Ambitions of the Mongolian Government: Realization of Industrialization and Urbanization of Mongolia through the Green Corridor Plan (1975)

The urban formation of Ulaanbaatar has a close relationship with the process of industrialization. The development plan was a capital’s city investment planning which most industrialization occurs in Ulaanbaatar.[1] After Ulaanbaatar had started industrialization in the 1950s, demands for public amenities increased.[2] When the Green Corridor Plan was proposed in the 1970s, Ulaanbaatar was facing rapid economic and population growth[3]. Thus, the Green Corridor Plan can be seen as a response to the industrialization progress and ambition of the Mongolian government to further industrialize and urbanize the country.

During the 14th National Congress of the Mongolian People’s Party in 1960, the government declared to realize socialist industrialization. They decided to transform Mongolia from an agrarian economy to an industrial – agricultural economy.[4] In 1961, Tsedenbal had once told the East German Ambassador that he “wanted the country to catch up with the German Democratic Republic by the mid-1960s”.[5]  These had shown the determination of the Mongolian government in industrializing and urbanizing the country.

The result of such transformation was obvious. The Industry and construction sectors accounted for 14.6% and 6.7% of national income respectively in 1960. In the meantime, the Industry and construction sectors accounted for 22.6% and 5.8% of national income respectively in 1970. The gross industrial output (in constant price level of that in 1967) has increased from 676.8 million tugriks in 1960 to 1733.2 million tugriks in 1970.[6]

To cater for the urban population and to increase the capacity of the ongoing process of industrialization, corresponding urban planning has to be implemented. Along with three industrial and warehousing zones being built on the city edges, new apartment areas were planned to construct for accommodating 47.8% of the population of Ulaanbaatar in the 1970s. Green spaces are designed to separate the zones and to provide leisure spaces.[7]

There were many factors affecting the design of the Green Corridor Plan, including the political influence under the USSR. The Soviet leaders had even criticized the Mongolian leaders being reluctant in investing the rural sector but focusing on industrialization. This was motivated by their self-interest as the USSR wanted to import meat and minerals from Mongolia.[8] Thus, the Green Corridor Plan was not only beneficial to the USSR as a political demonstration but also a tool to realize the ambitions of the Mongolian government.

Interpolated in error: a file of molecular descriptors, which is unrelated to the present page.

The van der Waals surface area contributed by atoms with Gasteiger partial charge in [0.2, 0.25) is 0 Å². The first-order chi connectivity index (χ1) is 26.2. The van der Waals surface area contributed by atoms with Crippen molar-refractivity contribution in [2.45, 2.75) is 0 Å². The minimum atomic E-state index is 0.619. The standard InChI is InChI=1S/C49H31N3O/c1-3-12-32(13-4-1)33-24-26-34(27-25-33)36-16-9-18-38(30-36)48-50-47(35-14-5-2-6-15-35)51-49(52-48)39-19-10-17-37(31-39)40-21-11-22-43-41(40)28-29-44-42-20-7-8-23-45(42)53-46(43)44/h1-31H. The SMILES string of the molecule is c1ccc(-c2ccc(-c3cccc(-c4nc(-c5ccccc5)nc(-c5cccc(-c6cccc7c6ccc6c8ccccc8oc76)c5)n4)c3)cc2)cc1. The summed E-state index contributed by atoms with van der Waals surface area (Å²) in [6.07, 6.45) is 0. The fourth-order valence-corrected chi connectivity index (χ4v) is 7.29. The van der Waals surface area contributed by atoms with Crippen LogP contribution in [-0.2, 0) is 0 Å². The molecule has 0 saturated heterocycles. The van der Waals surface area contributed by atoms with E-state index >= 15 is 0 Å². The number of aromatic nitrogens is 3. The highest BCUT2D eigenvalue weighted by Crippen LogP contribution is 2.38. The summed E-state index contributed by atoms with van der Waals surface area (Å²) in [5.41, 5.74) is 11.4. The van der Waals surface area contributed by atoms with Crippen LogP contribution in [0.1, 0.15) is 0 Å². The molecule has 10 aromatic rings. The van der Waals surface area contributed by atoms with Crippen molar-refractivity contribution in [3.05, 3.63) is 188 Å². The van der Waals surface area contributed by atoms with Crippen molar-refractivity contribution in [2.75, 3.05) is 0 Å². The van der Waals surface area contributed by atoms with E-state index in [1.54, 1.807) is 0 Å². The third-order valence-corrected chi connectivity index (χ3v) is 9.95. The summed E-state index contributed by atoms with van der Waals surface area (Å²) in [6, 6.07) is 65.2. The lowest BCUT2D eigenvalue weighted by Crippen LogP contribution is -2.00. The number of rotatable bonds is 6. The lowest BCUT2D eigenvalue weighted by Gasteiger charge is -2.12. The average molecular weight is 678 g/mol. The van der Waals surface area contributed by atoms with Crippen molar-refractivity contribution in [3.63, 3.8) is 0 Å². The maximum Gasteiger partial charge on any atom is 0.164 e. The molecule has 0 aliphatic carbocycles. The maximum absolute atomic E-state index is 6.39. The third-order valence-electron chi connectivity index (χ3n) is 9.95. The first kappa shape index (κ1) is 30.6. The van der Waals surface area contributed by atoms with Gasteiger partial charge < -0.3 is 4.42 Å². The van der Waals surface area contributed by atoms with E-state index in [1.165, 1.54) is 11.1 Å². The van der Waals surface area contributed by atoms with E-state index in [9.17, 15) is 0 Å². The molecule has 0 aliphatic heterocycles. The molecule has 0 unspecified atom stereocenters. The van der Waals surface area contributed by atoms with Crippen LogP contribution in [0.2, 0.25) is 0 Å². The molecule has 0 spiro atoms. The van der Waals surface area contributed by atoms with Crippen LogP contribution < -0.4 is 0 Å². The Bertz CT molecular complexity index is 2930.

Fig. 1. Leonid Brezhnev L, First Secretary of the CPSU, and Yumjaagiin Tsedenbal, First Secretary of the Mongolian People’s Revolutionary Party, signing the agreement on friendship, cooperation and relations between the USSR and Mongolia. Source: Alamy

 

[1] Chinbat, Bayantur, and Amarsaikhan, “Investigation of the Internal Structure Changes of City Using RS and GIS,” (Faculty of Geography & Geology, National University of Mongolia & Institute of Informatics and RS, Mongolian Academy of Sciences, 2006). Accessed December 14, 2018. https://pdfs.semanticscholar.org/b065/f5366c12f13e76cbb61b4b29fa1b245ff369.pdf.

[2] Robert L. Worden and Andrea Matles Savada, editors, “Mongolia: A Country Study,” (Washington: GPO for the Library of Congress, 1989). Accessed December 14, 2018.  http://countrystudies.us/mongolia/

[3] Worden and Savada, Mongolia: A Country Study, The Society, Population.

[4] 趙儒煜,《蒙古國: 從傳統走向現代的草原之國》,香港城市大學出版社,2013,頁45-47。

[5] Balazs Szalontai, “Tsedenbal’s Mongolia and the Communist Aid Donors: A Reappraisal,” Wilson Center, November 22, 2004, accessed December 14, 2018. https://www.wilsoncenter.org/article/tsedenbals-mongolia-and-the-communist-aid-donors-reappraisal

[6] Worden and Savada, Mongolia: A Country Study, The Economy, Foreign Economic Relations and Comecon.

[7] Chinbat, Bayantur, and Amarsaikhan, “Investigation of the Internal Structure Changes,” part 2.

[8] Szalontai, “Tsedenbal’s Mongolia.”

 

Bibliography

Chinbat, Bayantur, and Amarsaikhan, “Investigation of the Internal Structure Changes of City Using RS and GIS.” Faculty of Geography & Geology, National University of Mongolia & Institute of Informatics and RS, Mongolian Academy of Sciences ,2006.

Szalontai, Balazs. Tsedenbal’s Mongolia and the Communist Aid Donors: A Reappraisal. Wilson Center. November 22, 2004. Accessed December 14, 2018. https://www.wilsoncenter.org/article/tsedenbals-mongolia-and-the-communist-aid-donors-reappraisal

TASS, Leonid Brezhnev L and Yumjaagiin Tsedenbal. 15 January 1966, Photograph, 29.6 x 15.7 cm. ITAR-TASS News Agency/ Alamy Stock Photo, Ulaanbaatar, Mongolia. Available from Alamy: https://www.alamy.com/stock-photo-ulan-bator-mongolia-leonid-brezhnev-l-first-secretary-of-the-cpsu-80590584.html (accessed December15. 2018).

Worden, Robert L. and Andrea Matles Savada, eds. “Mongolia: A Country Study.” Washington: GPO for the Library of Congress, 1989. Accessed December 14, 2018.  http://countrystudies.us/mongolia/

趙儒煜。《蒙古國: 從傳統走向現代的草原之國》。香港: 香港城市大學出版社,2013。

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